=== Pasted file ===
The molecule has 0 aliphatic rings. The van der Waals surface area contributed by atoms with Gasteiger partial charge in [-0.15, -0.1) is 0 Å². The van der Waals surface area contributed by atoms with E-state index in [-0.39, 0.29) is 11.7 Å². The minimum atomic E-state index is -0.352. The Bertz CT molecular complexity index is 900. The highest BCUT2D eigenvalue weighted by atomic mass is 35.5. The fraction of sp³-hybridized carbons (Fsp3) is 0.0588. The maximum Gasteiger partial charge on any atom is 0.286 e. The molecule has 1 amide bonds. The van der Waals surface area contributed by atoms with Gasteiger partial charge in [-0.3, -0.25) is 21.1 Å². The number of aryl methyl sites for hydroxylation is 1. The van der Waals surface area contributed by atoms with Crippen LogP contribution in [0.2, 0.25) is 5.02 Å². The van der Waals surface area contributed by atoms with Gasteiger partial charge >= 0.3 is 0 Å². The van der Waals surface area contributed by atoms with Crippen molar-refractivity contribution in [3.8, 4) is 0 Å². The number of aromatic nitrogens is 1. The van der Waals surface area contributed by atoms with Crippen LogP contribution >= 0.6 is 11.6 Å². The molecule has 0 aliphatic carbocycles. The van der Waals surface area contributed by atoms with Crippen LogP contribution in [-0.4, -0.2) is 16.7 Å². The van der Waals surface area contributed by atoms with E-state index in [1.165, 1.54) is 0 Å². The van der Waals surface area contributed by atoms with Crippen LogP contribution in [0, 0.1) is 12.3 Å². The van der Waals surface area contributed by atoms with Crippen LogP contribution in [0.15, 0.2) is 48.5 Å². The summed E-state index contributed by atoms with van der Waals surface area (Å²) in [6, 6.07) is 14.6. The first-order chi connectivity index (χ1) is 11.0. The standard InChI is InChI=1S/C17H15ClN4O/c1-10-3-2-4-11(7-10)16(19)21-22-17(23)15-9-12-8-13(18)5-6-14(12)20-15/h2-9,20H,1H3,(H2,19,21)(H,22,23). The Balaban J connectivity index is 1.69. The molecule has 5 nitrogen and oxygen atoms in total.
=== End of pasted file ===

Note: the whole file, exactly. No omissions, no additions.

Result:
The molecule has 0 aliphatic rings. The van der Waals surface area contributed by atoms with Gasteiger partial charge in [-0.15, -0.1) is 0 Å². The van der Waals surface area contributed by atoms with E-state index in [-0.39, 0.29) is 11.7 Å². The minimum atomic E-state index is -0.352. The Bertz CT molecular complexity index is 900. The highest BCUT2D eigenvalue weighted by atomic mass is 35.5. The fraction of sp³-hybridized carbons (Fsp3) is 0.0588. The maximum Gasteiger partial charge on any atom is 0.286 e. The molecule has 1 amide bonds. The van der Waals surface area contributed by atoms with Gasteiger partial charge in [-0.3, -0.25) is 21.1 Å². The number of aryl methyl sites for hydroxylation is 1. The van der Waals surface area contributed by atoms with Crippen LogP contribution in [0.2, 0.25) is 5.02 Å². The van der Waals surface area contributed by atoms with Gasteiger partial charge >= 0.3 is 0 Å². The van der Waals surface area contributed by atoms with Crippen molar-refractivity contribution in [3.8, 4) is 0 Å². The number of aromatic nitrogens is 1. The van der Waals surface area contributed by atoms with Crippen LogP contribution >= 0.6 is 11.6 Å². The molecule has 0 aliphatic carbocycles. The van der Waals surface area contributed by atoms with Crippen LogP contribution in [-0.4, -0.2) is 16.7 Å². The van der Waals surface area contributed by atoms with E-state index in [1.165, 1.54) is 0 Å². The van der Waals surface area contributed by atoms with Crippen LogP contribution in [0, 0.1) is 12.3 Å². The van der Waals surface area contributed by atoms with Crippen LogP contribution in [0.15, 0.2) is 48.5 Å². The summed E-state index contributed by atoms with van der Waals surface area (Å²) in [6, 6.07) is 14.6. The first-order chi connectivity index (χ1) is 11.0. The standard InChI is InChI=1S/C17H15ClN4O/c1-10-3-2-4-11(7-10)16(19)21-22-17(23)15-9-12-8-13(18)5-6-14(12)20-15/h2-9,20H,1H3,(H2,19,21)(H,22,23). The Balaban J connectivity index is 1.69. The molecule has 5 nitrogen and oxygen atoms in total.